Posts Tagged ‘Common Fisheries Policy’

Hector Goes Fishing

Tuesday, March 4th, 2014

Irish broadcaster Hector Ó hEochagáin had a real opportunity within this program screened on RTE to not only give viewers an insight into all the elements that make up the Irish commercial fishing sector, but to also widen the brief as to how Ireland’s wild sea fisheries resource could be managed ongoing to include tourism, less destructive fishing methods and marine protected areas.

A programme that started well by giving an accurate overview of the Irish fishing industry today concluded with the usual clichés about Ireland as an island nation, the mistrust of all parties involved, a sad but true image of the discards debacle showing the Kilmore Quay Flaherty’s chucking fish over the side, how dangerous the job is and the “joining the EU/sell out chestnut”.

Hector failed to mention gross over fishing within Ireland’s territorial waters to include the Irish fleet and how over fishing is the real reason why supply and job creation within the sector is hamstrung. Also that recreational sea angling to include its 4500 jobs contribution, many tourism based, is worth €127 million or 15% of the €700 – 800 million total commercial fishing sector revenues.

Shining lights within the broadcast though were Martin Howley’s assessment of the Irish Pelagic fleets contribution and also fisheries Minister Simon Coveney, who to be fair gave a balanced picture as to the negotiations involved when we joined the EEC, citing prevailing thinking nationally on what was best for Ireland’s future. The Minister also alluded to a lack of national vision and ambition with regard to maritime affairs at the time and what would have happened in his opinion if Ireland had subsequently negotiated more control of its waters pre 1973 referencing over fishing in the Irish Sea.

However the words “over fishing or destructive practices” never left Hector’s lips creating what was in short an unbalanced review of Ireland’s commercial fishing sector and therefore another missed opportunity to further a wider view as to how Ireland’s marine resource can be best utilised and managed into the future.

See also RTE player: Hector Goes Fishing, online until 24th March 2014.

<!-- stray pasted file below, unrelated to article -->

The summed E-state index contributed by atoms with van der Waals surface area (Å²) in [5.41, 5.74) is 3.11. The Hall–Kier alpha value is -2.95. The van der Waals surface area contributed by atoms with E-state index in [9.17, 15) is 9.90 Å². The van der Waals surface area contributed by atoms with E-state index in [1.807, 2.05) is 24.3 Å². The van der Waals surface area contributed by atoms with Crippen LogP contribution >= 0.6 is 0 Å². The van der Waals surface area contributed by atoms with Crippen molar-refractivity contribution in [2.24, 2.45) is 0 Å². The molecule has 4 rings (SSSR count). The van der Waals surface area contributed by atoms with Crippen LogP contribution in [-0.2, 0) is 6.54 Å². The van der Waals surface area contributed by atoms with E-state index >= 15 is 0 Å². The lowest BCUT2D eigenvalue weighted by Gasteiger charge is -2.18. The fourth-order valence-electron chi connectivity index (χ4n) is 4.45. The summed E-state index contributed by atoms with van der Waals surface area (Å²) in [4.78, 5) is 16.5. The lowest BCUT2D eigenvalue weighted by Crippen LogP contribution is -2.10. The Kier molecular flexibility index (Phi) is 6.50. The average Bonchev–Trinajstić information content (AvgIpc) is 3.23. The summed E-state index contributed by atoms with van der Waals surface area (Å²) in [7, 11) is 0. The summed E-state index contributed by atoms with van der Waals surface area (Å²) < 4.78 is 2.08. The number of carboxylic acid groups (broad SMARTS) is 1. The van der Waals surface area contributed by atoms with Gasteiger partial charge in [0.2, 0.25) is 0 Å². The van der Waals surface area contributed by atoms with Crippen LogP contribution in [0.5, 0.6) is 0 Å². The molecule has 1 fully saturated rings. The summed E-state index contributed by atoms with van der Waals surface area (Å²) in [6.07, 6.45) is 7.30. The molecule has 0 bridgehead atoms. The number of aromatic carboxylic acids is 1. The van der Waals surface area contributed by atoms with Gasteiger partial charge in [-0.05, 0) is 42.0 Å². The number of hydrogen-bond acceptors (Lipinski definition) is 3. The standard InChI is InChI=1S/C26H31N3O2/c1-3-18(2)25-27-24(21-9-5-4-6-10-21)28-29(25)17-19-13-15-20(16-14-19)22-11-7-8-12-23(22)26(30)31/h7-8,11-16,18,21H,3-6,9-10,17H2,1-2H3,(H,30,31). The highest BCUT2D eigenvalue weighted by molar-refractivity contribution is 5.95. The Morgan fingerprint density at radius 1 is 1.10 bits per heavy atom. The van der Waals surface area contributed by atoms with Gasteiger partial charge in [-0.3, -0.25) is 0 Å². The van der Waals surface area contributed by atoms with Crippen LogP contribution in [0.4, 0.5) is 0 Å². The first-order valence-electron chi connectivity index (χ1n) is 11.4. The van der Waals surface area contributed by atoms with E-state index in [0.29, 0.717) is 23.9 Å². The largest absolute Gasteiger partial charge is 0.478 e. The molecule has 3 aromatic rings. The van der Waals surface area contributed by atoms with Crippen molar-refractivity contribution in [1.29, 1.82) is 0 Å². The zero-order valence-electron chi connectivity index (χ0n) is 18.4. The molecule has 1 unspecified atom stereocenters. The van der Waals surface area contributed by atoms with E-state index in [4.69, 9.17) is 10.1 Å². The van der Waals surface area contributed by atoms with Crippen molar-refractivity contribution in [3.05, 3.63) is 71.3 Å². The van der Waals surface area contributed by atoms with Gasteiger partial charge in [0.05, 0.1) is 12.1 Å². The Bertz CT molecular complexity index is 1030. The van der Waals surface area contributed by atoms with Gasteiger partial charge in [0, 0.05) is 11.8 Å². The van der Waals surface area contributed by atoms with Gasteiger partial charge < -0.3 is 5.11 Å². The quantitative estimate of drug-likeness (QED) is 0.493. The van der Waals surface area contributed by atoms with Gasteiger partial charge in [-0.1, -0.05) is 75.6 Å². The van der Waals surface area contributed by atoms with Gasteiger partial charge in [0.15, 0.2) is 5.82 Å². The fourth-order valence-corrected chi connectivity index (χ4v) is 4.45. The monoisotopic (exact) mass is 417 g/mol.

Fish For the Future

Wednesday, November 7th, 2012

The EU fisheries policy may seem complicated, but it is actually pretty simple: we must fish less now so we can fish more tomorrow. The infographic below explains the Common Fisheries Policy in five minutes.

Important discussions are taking place in the European Parliament right now and there are divisions between MEPs (Members of the European Parliament) across all national delegations and political groups.

Fish For the Future is a cross-party group of MEP’s who want to end over fishing and rebuild fish stocks. They are fighting against those who prefer the short term benefit of allowing fishermen to catch the last remaining fish over ensuring European fishermen a long term future.

The following graphic explains quite clearly the present state of our marine fin fish resource, and offers real solutions for rehabilitation and future management.

Beginners’ Guide to the Common Fisheries Policy – Fish For the Future
Courtesy of: Fish For the Future


Taking Stock of a Missed Opportunity.

Wednesday, January 4th, 2012

If I had invested my life’s work and hard earned money in the Irish commercial fishing sector as it exists today, I would at the least be worried and possibly leaning towards anger. Correspondingly, if I were leaving school or college in 2012 with aspirations of building a sea fishing based career or business I would feel sorely let down.

Minister for Agriculture, Food, and the Marine, Simon Coveney TD returned home from Brussels mid December after the annual EU fisheries negotiations declaring that he was “delighted with the outcome of these negotiations which delivered my key priorities and will allow the Irish fishing fleet look forward to 2012 with optimism”.

The Stock Book.

The stock book is the annual review of sea fish stocks and management advice delivered to the Minister by the Fisheries Science Services section of the Marine Institute. This important document forms the basis of commercial fisheries negotiations, and once you break through the jargon makes for interesting reading, especially when backed up by practical knowledge and experience on the ground.

As highlighted in recent columns the south coast has experienced an influx of large codling this winter. These fish first became apparent offshore in early 2010 as one year old juveniles 30 – 35 centimetres long. Today going into 2012 after feeding hard these codling are in the three – four pound bracket, becoming sexually mature, and spawning most likely for the first time. They represent visual evidence that 2009 delivered a good year class for Celtic Sea cod, a fact which the scientists agree with.

ICES commercial fishing divisions around the Irish coast.

The last strong Celtic Sea cod year class was in 2000, an injection which helped sustain an already depleted and hard hit stock through the last decade. Science has gauged the present day spawning stock of Celtic Sea cod to be in the region of 10,000 tonnes with a mean average age between 2 – 5 years. These fish are not big by cod standards probably averaging 10.lbs weight or less, the species is capable of growing to well over 100 lbs left to its own devices, and are young cod only maturing around their forth year.